The workshop began Oct. 28 with the dedication of the nation's most advanced robotics research center, the Robotic Manufacturing Science and Engineering Laboratory (RMSEL) at Sandia National Laboratories. The workshop was sponsored by the National Science Foundation and Department of Energy, and organized by the Robotics and Intelligent Machines Coordinating Council (RIMCC), a joint committee of the Robotic Industries Association and the IEEE Robotics and Automation Society.

Many of the approximately 70 robotics experts representing industry, vendors, universities, and the national laboratories said the workshop provided a forum to break down existing barriers, exchange ideas, and to create new products and markets. Robotics and intelligent machines already are vitally important for the assembly and disassembly of nuclear weapons and waste remediation, and are assuming a critical role for industry in the manufacture of everything from small precision electronic components, clothing, to automobiles. Yet the intelligent machines industry has recognized a need to identify and conquer barriers that impede the spread of robotics technologies to other major industrial sectors, such as food preparation, agriculture, health care, entertainment, and construction.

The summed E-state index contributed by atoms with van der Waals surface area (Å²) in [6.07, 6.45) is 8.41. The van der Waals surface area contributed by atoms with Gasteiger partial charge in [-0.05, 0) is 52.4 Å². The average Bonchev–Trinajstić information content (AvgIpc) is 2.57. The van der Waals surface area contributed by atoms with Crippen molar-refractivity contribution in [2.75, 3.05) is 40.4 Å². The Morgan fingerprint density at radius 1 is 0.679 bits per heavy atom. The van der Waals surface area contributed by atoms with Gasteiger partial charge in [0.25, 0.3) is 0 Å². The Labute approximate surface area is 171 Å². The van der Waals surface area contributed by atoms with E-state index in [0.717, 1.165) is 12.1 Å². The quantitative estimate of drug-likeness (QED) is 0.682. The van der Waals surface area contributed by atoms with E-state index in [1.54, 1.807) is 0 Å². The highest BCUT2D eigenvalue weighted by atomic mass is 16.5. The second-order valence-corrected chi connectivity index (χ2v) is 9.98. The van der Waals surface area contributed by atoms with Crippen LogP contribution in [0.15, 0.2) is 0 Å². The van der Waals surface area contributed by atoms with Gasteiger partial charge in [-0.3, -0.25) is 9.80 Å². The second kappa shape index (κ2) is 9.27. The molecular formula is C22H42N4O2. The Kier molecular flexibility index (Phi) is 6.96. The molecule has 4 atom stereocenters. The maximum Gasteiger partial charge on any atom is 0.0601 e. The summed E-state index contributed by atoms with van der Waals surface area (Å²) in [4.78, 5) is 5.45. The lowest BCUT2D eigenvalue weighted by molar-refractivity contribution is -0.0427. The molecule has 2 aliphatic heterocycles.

RIMCC Chairman Pat Eicker, who also serves as director of Sandia's Intelligent Systems and Robotics Center, said the workshop was a big step in solidifying support and cooperation among all segments of the robotics and intelligent machines community, from users and suppliers to those involved in research and development.